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In Bird Flu Vaccine Hunt, 1976 Tragedy Looms

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  • In Bird Flu Vaccine Hunt, 1976 Tragedy Looms

    In Bird Flu Vaccine Hunt, 1976 Tragedy Looms

    Scientists Are Working Toward an Effective Bird Flu Vaccine, but Want to Avoid Harm of Swine Flu Shots

    April 1, 2006 — For nearly nine years, infectious disease specialists at Rochester University Medical Center in Rochester, N.Y., have been conducting tests as part of a broad national effort to develop a bird flu vaccine.

    Beginning in late 1997, the human trials have tested 30 different vaccines, all pegged to the H5N1 virus. The testing is funded by National Institute of Allergy and Infectious Diseases at Rochester and six other centers around the country.

    Volunteers like Jamal Khal are acutely aware of the growing talk that avian flu may be the next pandemic. As he received an injection at Strong Memorial Hospital, Khal said, "I just wanted to be prepared in case it comes to this country."

    As infected birds are found closer and closer to the United States, moving from Asia through the Middle East to Europe, scientists also are feeling a sense of urgency.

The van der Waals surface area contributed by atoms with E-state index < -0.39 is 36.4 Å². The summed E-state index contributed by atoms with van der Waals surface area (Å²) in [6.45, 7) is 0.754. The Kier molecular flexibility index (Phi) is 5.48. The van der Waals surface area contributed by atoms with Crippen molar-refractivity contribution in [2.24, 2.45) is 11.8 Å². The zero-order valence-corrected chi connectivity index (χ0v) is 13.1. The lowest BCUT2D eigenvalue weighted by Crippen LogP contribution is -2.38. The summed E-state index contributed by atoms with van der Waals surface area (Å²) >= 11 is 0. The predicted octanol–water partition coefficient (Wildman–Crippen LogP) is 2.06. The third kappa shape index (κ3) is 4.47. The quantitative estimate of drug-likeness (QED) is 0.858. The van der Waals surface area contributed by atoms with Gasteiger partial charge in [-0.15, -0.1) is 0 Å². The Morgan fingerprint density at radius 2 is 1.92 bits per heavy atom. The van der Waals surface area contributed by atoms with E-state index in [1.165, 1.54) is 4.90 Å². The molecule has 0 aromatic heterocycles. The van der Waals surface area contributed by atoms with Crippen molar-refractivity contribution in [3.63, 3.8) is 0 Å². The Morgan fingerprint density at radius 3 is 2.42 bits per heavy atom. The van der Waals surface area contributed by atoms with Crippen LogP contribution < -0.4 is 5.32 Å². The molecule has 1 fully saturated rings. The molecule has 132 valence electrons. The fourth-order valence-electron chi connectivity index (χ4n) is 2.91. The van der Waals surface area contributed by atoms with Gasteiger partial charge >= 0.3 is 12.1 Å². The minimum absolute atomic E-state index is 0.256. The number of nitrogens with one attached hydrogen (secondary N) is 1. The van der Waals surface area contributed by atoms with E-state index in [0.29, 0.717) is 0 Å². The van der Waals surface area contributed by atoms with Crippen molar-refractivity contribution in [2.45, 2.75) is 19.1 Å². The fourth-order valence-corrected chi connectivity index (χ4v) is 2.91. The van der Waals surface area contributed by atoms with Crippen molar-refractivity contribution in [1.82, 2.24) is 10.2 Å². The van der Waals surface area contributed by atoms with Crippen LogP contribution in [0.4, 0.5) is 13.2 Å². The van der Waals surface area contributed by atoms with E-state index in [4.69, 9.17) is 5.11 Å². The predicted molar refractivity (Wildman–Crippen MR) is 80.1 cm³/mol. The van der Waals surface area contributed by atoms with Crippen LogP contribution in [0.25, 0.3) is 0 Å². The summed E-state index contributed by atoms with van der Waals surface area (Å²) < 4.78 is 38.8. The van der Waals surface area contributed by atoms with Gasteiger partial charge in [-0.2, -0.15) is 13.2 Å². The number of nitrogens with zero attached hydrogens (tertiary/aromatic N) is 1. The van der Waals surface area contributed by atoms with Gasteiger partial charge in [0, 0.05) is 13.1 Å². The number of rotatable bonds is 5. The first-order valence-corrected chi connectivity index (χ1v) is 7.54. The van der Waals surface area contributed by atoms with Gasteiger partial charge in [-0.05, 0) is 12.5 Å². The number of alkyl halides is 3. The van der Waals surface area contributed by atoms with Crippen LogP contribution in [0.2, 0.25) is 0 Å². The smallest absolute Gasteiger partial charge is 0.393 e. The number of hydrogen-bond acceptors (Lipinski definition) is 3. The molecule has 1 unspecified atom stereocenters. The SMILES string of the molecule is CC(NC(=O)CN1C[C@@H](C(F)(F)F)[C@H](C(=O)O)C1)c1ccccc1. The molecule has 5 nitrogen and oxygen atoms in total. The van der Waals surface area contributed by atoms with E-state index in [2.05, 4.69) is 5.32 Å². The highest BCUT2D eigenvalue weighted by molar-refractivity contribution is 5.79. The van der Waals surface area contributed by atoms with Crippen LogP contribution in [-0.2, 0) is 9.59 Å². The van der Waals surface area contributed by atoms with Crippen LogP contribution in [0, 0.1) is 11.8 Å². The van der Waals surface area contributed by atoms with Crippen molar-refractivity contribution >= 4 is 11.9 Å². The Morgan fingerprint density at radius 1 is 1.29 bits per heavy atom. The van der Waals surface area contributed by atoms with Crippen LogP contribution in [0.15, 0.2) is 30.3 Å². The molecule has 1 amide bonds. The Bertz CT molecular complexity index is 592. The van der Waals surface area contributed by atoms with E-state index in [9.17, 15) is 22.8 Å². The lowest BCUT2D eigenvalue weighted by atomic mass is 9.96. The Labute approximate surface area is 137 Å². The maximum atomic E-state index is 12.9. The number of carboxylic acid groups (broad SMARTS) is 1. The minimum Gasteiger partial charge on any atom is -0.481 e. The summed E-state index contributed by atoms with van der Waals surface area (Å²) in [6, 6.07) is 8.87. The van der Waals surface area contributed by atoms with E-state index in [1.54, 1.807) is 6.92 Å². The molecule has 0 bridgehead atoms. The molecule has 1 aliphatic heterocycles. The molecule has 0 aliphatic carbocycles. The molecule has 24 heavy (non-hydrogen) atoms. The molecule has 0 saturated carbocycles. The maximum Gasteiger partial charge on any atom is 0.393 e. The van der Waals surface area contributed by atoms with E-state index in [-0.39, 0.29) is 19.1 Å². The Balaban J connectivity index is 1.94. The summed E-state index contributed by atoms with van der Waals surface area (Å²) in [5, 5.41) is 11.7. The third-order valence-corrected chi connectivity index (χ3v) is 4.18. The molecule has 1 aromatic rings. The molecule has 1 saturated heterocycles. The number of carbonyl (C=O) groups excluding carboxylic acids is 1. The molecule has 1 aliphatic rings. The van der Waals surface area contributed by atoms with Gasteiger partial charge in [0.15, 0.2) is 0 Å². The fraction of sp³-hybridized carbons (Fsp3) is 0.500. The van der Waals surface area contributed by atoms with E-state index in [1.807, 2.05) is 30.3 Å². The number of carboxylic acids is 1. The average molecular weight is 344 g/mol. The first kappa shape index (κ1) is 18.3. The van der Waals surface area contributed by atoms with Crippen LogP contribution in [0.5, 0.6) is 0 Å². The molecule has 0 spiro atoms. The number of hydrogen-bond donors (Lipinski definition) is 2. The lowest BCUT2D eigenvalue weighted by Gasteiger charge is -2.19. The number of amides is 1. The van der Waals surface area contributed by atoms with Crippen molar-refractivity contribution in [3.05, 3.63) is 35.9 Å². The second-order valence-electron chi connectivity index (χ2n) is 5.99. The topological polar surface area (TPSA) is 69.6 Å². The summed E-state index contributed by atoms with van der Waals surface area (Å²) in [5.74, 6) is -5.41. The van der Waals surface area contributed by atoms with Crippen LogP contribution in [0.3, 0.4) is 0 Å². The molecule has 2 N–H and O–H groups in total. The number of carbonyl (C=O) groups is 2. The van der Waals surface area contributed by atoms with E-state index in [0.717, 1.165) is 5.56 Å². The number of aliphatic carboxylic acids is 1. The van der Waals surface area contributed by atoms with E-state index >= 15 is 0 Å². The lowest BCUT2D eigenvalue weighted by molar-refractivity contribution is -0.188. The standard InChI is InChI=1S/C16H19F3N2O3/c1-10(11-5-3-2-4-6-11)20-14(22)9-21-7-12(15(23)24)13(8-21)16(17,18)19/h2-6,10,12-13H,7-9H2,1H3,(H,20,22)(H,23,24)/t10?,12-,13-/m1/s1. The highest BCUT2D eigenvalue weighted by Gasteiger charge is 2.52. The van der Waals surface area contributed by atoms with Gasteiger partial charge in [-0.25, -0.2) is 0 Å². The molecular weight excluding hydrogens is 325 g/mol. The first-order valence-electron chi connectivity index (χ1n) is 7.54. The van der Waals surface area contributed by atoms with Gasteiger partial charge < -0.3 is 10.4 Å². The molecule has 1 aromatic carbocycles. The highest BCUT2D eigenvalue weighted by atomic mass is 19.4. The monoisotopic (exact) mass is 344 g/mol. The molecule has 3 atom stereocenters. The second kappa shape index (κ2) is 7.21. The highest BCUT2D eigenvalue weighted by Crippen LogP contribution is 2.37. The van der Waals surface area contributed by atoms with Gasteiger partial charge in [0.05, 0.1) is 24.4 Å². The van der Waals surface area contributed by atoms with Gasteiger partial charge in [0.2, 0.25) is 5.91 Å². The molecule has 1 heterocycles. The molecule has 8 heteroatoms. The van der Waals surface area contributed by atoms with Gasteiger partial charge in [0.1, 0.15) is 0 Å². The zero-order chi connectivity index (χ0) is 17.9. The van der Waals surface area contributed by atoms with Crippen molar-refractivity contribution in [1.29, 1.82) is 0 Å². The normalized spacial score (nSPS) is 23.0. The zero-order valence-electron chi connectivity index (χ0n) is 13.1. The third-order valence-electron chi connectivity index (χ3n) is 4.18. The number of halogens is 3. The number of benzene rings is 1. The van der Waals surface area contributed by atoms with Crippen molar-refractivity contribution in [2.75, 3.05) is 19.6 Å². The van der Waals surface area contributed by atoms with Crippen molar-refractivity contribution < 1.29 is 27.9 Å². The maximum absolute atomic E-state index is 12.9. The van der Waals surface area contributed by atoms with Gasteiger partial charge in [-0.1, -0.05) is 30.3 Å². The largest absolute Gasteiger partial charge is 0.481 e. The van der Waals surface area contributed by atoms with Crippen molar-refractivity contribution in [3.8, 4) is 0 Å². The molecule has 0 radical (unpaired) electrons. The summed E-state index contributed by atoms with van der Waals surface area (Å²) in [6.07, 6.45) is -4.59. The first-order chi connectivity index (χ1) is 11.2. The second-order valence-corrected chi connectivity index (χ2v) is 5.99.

"When you are trying to be ready for a disaster, you have to be prepared for the worst-case scenario," said Dr. John Treanor who heads the Rochester program.

    Vaccine Would Require Two Shots

    So far, there has been limited success. The latest vaccines have been effective when given in large doses — four to 12 times normal. And two shots would be required, straining the ability of pharmaceutical companies to produce enough to protect the U.S. population.

    Since the bird flu virus has yet to mutate so that the illness can be transmitted from person to person, instead of bird to person, Treanor and other specialists do not believe that a pandemic is inevitable. But they are preparing, nevertheless.

    "The goal would be to have a vaccine that's safe, first of all — that would be effective, at least preventing the most severe manifestations of bird flu," Treanor said, "and that could be made widely available."

    He also sees part of the scientist's job to gather enough information to guide those in Washington who would decide whether to stockpile a vaccine and when to order inoculations.

    Avoiding a Repeat of Harmful 'Swine Flu' Vaccine

    What's happening in Rochester and elsewhere is a reminder of another pandemic scare 30 years ago.

    The pandemic never occurred, but the vaccine produced to protect Americans had tragic consequences.

    this article is 3 pages long, go to link below to read full story.